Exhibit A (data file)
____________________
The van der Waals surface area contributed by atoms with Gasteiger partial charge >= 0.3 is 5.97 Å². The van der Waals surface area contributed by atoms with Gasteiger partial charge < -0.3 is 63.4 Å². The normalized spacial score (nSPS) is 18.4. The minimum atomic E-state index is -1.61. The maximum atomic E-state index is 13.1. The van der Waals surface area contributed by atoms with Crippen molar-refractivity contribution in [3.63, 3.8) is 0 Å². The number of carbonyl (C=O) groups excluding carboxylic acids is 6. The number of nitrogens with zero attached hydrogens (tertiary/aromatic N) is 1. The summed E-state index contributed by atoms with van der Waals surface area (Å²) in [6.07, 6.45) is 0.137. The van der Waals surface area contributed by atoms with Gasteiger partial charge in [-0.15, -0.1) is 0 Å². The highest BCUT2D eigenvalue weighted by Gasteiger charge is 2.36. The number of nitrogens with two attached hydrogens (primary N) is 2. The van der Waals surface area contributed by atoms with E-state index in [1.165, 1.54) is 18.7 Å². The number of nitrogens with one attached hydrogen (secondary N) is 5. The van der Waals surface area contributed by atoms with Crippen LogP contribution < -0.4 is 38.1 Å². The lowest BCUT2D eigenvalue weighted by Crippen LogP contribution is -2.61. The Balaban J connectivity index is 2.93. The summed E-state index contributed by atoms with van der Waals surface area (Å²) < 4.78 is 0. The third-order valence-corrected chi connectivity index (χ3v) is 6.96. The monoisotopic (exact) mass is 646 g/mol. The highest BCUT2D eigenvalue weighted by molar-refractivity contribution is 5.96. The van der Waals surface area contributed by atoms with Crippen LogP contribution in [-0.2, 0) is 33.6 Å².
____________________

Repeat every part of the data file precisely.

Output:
The van der Waals surface area contributed by atoms with Gasteiger partial charge >= 0.3 is 5.97 Å². The van der Waals surface area contributed by atoms with Gasteiger partial charge < -0.3 is 63.4 Å². The normalized spacial score (nSPS) is 18.4. The minimum atomic E-state index is -1.61. The maximum atomic E-state index is 13.1. The van der Waals surface area contributed by atoms with Crippen molar-refractivity contribution in [3.63, 3.8) is 0 Å². The number of carbonyl (C=O) groups excluding carboxylic acids is 6. The number of nitrogens with zero attached hydrogens (tertiary/aromatic N) is 1. The summed E-state index contributed by atoms with van der Waals surface area (Å²) in [6.07, 6.45) is 0.137. The van der Waals surface area contributed by atoms with Gasteiger partial charge in [-0.15, -0.1) is 0 Å². The highest BCUT2D eigenvalue weighted by Gasteiger charge is 2.36. The number of nitrogens with two attached hydrogens (primary N) is 2. The van der Waals surface area contributed by atoms with E-state index in [1.165, 1.54) is 18.7 Å². The number of nitrogens with one attached hydrogen (secondary N) is 5. The van der Waals surface area contributed by atoms with Crippen LogP contribution < -0.4 is 38.1 Å². The lowest BCUT2D eigenvalue weighted by Crippen LogP contribution is -2.61. The Balaban J connectivity index is 2.93. The summed E-state index contributed by atoms with van der Waals surface area (Å²) < 4.78 is 0. The third-order valence-corrected chi connectivity index (χ3v) is 6.96. The monoisotopic (exact) mass is 646 g/mol. The highest BCUT2D eigenvalue weighted by molar-refractivity contribution is 5.96. The van der Waals surface area contributed by atoms with Crippen LogP contribution in [-0.2, 0) is 33.6 Å².